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Hospice FAQs

Q: Isn’t hospice only appropriate for people who have a few days to live?
A: No. Hospice care is most beneficial when patients and families can receive the full range of care for at least a month or more. Hospice satisfaction survey results state that families wish they had known about hospice sooner.

Q: Doesn’t hospice speed up the dying process?
A: No. Hospice does not speed up the dying process and in some situations, hospice extends life. Hospice tries to maximize the quality of life for a patient for the remainder of their life.

Q: Is hospice only for patients with cancer?
A: No. Hospice is available to patients with a terminal illness such as heart and lung disease, dementia, kidney failure, cancer and many other conditions.

Q: What is paid for by hospice care?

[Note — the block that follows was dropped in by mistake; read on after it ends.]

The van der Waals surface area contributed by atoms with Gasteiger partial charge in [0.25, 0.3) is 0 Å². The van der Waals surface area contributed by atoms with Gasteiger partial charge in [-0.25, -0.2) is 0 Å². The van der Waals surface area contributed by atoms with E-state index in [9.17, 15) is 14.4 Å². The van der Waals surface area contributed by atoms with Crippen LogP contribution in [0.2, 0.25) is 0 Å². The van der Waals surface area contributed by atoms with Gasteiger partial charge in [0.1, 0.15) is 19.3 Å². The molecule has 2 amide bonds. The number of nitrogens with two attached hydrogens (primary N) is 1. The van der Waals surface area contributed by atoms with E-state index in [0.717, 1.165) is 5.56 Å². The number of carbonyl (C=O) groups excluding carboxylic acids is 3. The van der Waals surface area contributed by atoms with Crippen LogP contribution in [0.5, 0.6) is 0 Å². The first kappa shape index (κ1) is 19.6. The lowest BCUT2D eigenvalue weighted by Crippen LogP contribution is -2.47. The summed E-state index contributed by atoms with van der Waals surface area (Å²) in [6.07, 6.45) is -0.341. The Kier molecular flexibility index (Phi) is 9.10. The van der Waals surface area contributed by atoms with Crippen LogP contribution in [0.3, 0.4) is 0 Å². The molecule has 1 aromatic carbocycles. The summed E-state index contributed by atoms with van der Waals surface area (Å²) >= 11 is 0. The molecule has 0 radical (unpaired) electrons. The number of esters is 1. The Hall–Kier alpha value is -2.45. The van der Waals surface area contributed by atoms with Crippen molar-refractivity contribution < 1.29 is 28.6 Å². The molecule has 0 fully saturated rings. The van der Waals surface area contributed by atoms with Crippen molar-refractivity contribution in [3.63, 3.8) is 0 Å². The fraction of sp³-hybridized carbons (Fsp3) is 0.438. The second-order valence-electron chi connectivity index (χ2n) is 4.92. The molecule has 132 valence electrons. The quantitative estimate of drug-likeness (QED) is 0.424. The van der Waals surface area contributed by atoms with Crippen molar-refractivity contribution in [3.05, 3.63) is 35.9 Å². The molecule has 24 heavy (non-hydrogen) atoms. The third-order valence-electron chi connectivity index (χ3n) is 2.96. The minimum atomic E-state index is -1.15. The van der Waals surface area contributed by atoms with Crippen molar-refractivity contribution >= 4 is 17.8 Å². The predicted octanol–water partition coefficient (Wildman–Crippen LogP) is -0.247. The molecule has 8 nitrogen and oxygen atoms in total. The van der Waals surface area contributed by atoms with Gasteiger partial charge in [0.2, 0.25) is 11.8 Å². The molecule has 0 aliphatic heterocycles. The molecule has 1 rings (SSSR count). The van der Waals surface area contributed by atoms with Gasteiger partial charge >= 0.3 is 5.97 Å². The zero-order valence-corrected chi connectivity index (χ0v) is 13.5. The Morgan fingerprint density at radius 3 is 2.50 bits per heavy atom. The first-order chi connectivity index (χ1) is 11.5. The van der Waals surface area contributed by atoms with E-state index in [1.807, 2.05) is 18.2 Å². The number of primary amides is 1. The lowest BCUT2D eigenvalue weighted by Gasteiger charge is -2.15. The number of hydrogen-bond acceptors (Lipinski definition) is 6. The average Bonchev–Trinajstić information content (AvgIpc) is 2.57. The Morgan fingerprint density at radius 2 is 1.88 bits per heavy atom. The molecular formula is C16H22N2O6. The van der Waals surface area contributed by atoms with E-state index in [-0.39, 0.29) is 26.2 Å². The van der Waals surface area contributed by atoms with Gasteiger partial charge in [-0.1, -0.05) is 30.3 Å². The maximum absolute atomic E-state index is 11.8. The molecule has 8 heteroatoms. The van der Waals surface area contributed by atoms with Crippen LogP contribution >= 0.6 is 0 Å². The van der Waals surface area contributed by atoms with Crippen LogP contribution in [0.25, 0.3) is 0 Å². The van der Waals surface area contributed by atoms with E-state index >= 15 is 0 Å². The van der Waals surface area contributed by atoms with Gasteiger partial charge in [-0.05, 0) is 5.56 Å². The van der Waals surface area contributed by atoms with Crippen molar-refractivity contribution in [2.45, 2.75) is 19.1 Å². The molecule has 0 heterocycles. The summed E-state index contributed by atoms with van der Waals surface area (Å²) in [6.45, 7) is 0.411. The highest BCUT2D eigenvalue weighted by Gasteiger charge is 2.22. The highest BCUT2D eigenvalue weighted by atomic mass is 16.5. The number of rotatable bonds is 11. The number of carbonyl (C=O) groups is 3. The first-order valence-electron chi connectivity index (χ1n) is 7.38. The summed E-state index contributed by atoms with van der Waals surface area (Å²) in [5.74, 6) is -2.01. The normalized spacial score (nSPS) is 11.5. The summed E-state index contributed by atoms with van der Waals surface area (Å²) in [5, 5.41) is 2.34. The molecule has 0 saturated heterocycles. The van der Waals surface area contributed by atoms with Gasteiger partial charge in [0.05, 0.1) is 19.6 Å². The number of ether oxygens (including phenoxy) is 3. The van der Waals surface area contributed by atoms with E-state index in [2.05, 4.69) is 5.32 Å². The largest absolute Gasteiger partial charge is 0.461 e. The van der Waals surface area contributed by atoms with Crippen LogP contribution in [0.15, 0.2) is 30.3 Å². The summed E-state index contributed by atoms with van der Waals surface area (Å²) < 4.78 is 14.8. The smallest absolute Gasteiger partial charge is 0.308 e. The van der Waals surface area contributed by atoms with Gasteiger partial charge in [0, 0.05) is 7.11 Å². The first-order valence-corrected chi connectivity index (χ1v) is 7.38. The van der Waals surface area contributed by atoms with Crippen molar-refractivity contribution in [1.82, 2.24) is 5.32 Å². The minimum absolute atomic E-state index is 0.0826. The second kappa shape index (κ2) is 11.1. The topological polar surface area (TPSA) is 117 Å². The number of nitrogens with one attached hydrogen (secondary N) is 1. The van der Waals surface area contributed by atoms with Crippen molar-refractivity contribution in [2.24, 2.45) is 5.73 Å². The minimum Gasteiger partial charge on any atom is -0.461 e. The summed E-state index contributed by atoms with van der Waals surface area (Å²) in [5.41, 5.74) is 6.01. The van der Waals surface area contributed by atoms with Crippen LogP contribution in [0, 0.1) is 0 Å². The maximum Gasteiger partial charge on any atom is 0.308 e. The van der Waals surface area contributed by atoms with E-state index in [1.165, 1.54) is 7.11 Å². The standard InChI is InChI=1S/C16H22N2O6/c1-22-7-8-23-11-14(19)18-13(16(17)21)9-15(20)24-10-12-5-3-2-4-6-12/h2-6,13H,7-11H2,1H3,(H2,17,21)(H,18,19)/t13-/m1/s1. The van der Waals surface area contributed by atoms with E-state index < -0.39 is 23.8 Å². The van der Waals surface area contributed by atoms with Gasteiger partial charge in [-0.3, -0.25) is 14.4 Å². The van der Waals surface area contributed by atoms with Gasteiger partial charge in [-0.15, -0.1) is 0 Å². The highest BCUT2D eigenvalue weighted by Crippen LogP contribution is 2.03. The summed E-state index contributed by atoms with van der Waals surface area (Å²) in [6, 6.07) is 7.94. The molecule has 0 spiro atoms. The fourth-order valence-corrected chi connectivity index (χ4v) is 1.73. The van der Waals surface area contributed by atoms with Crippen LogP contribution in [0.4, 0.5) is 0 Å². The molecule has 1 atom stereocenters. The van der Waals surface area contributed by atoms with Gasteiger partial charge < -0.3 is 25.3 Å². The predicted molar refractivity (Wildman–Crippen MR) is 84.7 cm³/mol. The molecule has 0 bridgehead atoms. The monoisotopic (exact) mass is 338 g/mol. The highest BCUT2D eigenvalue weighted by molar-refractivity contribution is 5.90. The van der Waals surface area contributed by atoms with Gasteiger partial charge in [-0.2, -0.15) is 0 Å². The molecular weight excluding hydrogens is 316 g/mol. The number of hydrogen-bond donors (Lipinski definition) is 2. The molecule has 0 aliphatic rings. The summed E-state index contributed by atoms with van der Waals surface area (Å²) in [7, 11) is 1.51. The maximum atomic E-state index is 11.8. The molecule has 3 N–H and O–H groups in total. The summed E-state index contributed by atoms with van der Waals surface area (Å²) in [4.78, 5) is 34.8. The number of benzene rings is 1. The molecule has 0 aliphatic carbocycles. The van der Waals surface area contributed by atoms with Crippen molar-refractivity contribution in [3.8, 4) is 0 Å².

A: Medications, medical supplies and durable medical equipment that are related to the patient’s terminal condition are all paid for by hospice.

Q: When a patient passes away, do hospice services end?
A: No. Bereavement services are available to the family members for up to a year following the patient’s death.

Q: If a hospice patient is still alive after 6 months, do hospice services stop?
A: If the patient’s condition is still worsening or the physician believes the patient still has 6 months or less to live, the patient may continue to receive hospice services. However, under Medicare guidelines if a patient improves beyond a temporary period and life expectancy is more than 6 months, hospice must discharge the patient.

Q: If a patient is on hospice, can they still go to the hospital for treatment?
A: Although the need for hospitalization is rare for hospice patients, it is allowed. Patients can receive care for conditions that are unrelated to their terminal illness in the hospital.

Q: If a patient chooses hospice care, can they still see their primary physician?
A: Yes. At hospice admission, patients are required to elect a physician, nurse practitioner or physician assistant to be their attending physician that will be the most involved in their hospice care. If the patient does not have a primary physician, the hospice medical director will assume this responsibility.


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